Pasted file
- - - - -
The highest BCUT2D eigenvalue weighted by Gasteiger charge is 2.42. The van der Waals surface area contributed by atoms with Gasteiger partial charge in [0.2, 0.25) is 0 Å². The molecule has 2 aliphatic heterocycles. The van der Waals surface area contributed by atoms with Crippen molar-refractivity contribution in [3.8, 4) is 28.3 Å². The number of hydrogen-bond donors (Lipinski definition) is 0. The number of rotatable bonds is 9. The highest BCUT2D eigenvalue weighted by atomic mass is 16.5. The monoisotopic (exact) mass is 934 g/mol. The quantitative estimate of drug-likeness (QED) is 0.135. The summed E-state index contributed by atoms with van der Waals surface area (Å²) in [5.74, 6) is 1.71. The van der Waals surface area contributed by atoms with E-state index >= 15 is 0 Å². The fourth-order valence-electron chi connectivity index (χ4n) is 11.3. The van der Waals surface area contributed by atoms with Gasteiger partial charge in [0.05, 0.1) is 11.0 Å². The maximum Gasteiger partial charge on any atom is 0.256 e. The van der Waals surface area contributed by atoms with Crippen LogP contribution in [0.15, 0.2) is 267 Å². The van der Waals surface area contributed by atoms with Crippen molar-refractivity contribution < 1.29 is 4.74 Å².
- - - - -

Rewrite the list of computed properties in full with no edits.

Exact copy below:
The highest BCUT2D eigenvalue weighted by Gasteiger charge is 2.42. The van der Waals surface area contributed by atoms with Gasteiger partial charge in [0.2, 0.25) is 0 Å². The molecule has 2 aliphatic heterocycles. The van der Waals surface area contributed by atoms with Crippen molar-refractivity contribution in [3.8, 4) is 28.3 Å². The number of hydrogen-bond donors (Lipinski definition) is 0. The number of rotatable bonds is 9. The highest BCUT2D eigenvalue weighted by atomic mass is 16.5. The monoisotopic (exact) mass is 934 g/mol. The quantitative estimate of drug-likeness (QED) is 0.135. The summed E-state index contributed by atoms with van der Waals surface area (Å²) in [5.74, 6) is 1.71. The van der Waals surface area contributed by atoms with E-state index >= 15 is 0 Å². The fourth-order valence-electron chi connectivity index (χ4n) is 11.3. The van der Waals surface area contributed by atoms with Gasteiger partial charge in [0.05, 0.1) is 11.0 Å². The maximum Gasteiger partial charge on any atom is 0.256 e. The van der Waals surface area contributed by atoms with Crippen LogP contribution in [0.15, 0.2) is 267 Å². The van der Waals surface area contributed by atoms with Crippen molar-refractivity contribution < 1.29 is 4.74 Å².